Realism In The Six Day War

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Israel has been at an almost constant state of tension with its neighbors since it gained its independence in May 1948. The Jewish people, who have been persecuted and murdered for their faith and culture since biblical times, have always inhabited the Middle Eastern country of Israel. In 1881, the first Aaliyah, or wave of Jewish immigration, came into the nation, and four waves followed in the next 60 years. It wasn’t until the creation of Zionism, however, that the Jewish people began to covet the Land of Israel as the place promised to them by God to be the Jewish homeland. Thus tensions with close Arab countries began, as the Jews took over and “forced out” the previous inhabitants. Friction intensified when the United Nations partitioned Palestine in 1947, leading to the first Arab-Israeli War in 1948 after the Arab League rejected the partition and the second Arab-Israeli War in 1956, also known as the Suez Crisis. (Shlaim, 1996) The inevitable Six Day War, which can be understood using offensive realism with offensive dominant characteristics, was caused by Arab-Israeli tensions, was started due to the antagonism and threats from Egyptian President Nasser, which was further manifested by the removal of the United Nations Emergency …show more content…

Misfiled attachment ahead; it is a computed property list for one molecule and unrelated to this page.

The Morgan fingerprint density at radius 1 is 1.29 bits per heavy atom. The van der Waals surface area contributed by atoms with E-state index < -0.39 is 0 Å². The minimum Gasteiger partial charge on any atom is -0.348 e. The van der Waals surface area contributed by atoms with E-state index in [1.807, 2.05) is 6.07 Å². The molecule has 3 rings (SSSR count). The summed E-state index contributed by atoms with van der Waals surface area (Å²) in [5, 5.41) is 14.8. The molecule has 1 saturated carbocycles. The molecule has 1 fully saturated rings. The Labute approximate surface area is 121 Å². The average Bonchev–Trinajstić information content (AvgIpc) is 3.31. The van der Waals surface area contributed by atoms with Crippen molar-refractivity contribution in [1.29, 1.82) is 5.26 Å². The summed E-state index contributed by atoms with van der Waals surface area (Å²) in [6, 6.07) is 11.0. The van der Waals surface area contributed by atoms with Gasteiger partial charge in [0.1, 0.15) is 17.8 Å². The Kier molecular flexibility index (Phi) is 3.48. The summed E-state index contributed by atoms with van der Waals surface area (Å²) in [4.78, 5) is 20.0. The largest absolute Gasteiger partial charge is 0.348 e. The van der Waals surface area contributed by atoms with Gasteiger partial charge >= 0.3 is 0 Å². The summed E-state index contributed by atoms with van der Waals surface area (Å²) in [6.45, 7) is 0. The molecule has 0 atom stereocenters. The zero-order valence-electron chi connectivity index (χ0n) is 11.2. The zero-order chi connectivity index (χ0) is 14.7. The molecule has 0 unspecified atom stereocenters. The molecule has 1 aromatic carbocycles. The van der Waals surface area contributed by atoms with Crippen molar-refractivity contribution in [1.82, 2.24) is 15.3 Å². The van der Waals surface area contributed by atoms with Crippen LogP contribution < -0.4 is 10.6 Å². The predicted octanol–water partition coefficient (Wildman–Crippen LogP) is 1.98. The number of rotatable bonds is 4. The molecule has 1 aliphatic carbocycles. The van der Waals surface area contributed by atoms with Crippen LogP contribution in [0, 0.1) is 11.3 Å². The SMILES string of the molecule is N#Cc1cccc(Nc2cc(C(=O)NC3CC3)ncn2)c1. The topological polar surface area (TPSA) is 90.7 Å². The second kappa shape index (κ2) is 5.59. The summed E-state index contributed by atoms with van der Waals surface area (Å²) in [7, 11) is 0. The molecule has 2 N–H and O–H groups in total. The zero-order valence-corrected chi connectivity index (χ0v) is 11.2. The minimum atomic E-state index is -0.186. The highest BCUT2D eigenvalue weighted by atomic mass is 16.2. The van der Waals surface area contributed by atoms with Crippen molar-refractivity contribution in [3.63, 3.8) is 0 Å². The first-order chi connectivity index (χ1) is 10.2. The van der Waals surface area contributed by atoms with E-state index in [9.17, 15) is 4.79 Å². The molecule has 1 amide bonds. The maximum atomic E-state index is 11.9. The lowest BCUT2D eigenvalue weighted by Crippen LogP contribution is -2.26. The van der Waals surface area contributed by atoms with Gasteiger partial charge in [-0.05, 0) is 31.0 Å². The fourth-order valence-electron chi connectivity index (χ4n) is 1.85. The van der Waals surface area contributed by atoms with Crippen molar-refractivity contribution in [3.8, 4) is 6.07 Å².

Realism focuses on the international, or third image, motives for the way states behave. It stresses the fact that anarchy in the international system leads states to being self-interested and seeking to accumulate as much power as possible, foregoing any other states. There are three different types of realist thinking: human nature, defensive, and offensive. Human nature realism is a first image theory, which means that it focuses on the idea that individual choices are what causes outcomes in international relations. This form of realism states that it is “human nature” for individuals to seek power over other actors. (Shlaim,

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